How to prepare for COVID-19 this fall as cases surge in Allegheny County | Pittsburgh City Paper

How to prepare for COVID-19 this fall as cases surge in Allegheny County

As much of the United States experiences a late summer surge of COVID-19, we can expect the same, says Dr. LuAnn Brink, chief epidemiologist at the Allegheny County Health Department.

“When fall comes, when we begin to gather in school, and then for the holidays, we see a surge every year,” Brink tells Pittsburgh City Paper. “It's how winter respiratory viruses exist.”

The ACHD’s wastewater surveillance data have already shown an uptick in cases since mid-June, which Brink attributes in part to high school band and preseason sports. The department reports that, between July 16 and Aug. 12, they saw over 680 cases of infection.

Since the expiration of the federal COVID-19 Public Health Emergency in May, the availability of public resources has been curtailed significantly. So how can you keep yourself and others safe from COVID-19 this fall?

COVID vaccine boosters:

Staying up to date on vaccination is the first line of protection, Brink says. Immunity for those who got last year’s bivalent vaccine is waning, though it is still available. A new booster shot specifically targeted to XBB.1.5, an Omicron subvariant nicknamed Kraken, will be available in Allegheny County in four to six weeks.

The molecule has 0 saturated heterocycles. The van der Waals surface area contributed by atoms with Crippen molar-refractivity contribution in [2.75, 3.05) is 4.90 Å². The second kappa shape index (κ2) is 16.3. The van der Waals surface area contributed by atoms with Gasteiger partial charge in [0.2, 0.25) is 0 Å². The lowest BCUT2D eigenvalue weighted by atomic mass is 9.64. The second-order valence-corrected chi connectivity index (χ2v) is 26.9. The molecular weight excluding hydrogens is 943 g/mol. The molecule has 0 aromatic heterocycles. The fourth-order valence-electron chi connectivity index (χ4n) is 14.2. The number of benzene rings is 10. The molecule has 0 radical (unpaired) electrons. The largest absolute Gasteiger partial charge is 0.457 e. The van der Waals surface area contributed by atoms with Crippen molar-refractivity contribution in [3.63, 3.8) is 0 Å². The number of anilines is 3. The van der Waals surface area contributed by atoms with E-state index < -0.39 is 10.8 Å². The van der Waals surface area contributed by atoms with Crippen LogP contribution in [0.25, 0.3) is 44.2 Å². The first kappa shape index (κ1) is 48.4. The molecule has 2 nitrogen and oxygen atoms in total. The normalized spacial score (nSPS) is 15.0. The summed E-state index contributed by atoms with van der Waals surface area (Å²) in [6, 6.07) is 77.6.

Since the latest vaccine’s development, the county has seen a new variant take hold — EG.5, also known as Eris — but the forthcoming booster should provide cross-protection.

Brink also recommends getting an annual flu shot already available locally.

Those seeking vaccines can also reference the ACHD Vaccine Provider map, an interactive online resource showing vaccine sites in and around Pittsburgh.

COVID testing:

Though the ACHD encourages testing when sick, they are no longer providing public testing. COVID-19 testing is available through healthcare providers and various clinics (with insured patients advised to check their coverage), as well as major drugstore chains like CVS and Walgreens. Brink says limited resources through homeless shelters and other community centers are available for vulnerable populations. Over-the-counter home tests remain for sale at local pharmacies and grocery stores.

The ACHD also offers an online COVID-19 testing locator and a public portal for residents to self-report a positive home test result. In addition, residents can consult the COVID-19 Isolation and Exposure Calculator on the Centers for Disease Control and Prevention's website for guidelines on when to test when sick or after being exposed to someone with COVID-19.

Masking and other mitigations:

Wearing a mask remains an effective way to curb COVID-19 transmission, especially when those feeling sick or experiencing symptoms mask. The CDC Calculator also recommends masking after a known COVID-19 exposure.

However, a mask mandate is unlikely to return to Allegheny County any time soon.

Beyond that, Brink recommends practicing good “respiratory etiquette,” like staying home when sick, coughing and sneezing into your elbow, and seeking medical care and treatment as needed.

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